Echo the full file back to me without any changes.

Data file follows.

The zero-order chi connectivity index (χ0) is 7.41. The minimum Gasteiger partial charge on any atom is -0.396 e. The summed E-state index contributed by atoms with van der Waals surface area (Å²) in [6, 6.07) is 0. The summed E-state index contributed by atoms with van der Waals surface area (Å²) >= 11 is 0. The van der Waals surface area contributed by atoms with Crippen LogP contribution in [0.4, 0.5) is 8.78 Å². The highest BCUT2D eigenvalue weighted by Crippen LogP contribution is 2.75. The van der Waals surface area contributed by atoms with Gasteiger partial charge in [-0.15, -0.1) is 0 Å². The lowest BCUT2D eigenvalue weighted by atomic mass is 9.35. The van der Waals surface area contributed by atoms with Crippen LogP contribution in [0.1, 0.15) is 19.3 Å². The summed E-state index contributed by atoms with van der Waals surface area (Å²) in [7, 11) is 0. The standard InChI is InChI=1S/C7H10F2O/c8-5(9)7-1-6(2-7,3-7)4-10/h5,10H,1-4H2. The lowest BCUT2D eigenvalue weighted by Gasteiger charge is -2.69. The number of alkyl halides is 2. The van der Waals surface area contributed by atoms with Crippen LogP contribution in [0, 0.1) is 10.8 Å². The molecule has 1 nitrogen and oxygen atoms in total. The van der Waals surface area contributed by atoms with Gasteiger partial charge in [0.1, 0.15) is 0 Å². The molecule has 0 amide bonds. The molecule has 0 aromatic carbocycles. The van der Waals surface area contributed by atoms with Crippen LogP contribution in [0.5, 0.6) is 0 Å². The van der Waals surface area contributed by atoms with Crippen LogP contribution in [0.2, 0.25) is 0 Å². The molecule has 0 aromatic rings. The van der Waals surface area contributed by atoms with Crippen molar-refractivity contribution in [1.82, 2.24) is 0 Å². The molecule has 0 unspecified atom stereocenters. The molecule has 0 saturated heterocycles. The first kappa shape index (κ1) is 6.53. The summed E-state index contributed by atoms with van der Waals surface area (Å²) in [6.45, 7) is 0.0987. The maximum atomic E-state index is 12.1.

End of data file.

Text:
The zero-order chi connectivity index (χ0) is 7.41. The minimum Gasteiger partial charge on any atom is -0.396 e. The summed E-state index contributed by atoms with van der Waals surface area (Å²) in [6, 6.07) is 0. The summed E-state index contributed by atoms with van der Waals surface area (Å²) >= 11 is 0. The van der Waals surface area contributed by atoms with Crippen LogP contribution in [0.4, 0.5) is 8.78 Å². The highest BCUT2D eigenvalue weighted by Crippen LogP contribution is 2.75. The van der Waals surface area contributed by atoms with Gasteiger partial charge in [-0.15, -0.1) is 0 Å². The lowest BCUT2D eigenvalue weighted by atomic mass is 9.35. The van der Waals surface area contributed by atoms with Crippen LogP contribution in [0.1, 0.15) is 19.3 Å². The summed E-state index contributed by atoms with van der Waals surface area (Å²) in [7, 11) is 0. The standard InChI is InChI=1S/C7H10F2O/c8-5(9)7-1-6(2-7,3-7)4-10/h5,10H,1-4H2. The lowest BCUT2D eigenvalue weighted by Gasteiger charge is -2.69. The number of alkyl halides is 2. The van der Waals surface area contributed by atoms with Crippen LogP contribution in [0, 0.1) is 10.8 Å². The molecule has 1 nitrogen and oxygen atoms in total. The van der Waals surface area contributed by atoms with Gasteiger partial charge in [0.1, 0.15) is 0 Å². The molecule has 0 amide bonds. The molecule has 0 aromatic carbocycles. The van der Waals surface area contributed by atoms with Crippen LogP contribution in [0.5, 0.6) is 0 Å². The van der Waals surface area contributed by atoms with Crippen LogP contribution in [0.2, 0.25) is 0 Å². The molecule has 0 aromatic rings. The van der Waals surface area contributed by atoms with Crippen molar-refractivity contribution in [1.82, 2.24) is 0 Å². The molecule has 0 unspecified atom stereocenters. The molecule has 0 saturated heterocycles. The first kappa shape index (κ1) is 6.53. The summed E-state index contributed by atoms with van der Waals surface area (Å²) in [6.45, 7) is 0.0987. The maximum atomic E-state index is 12.1.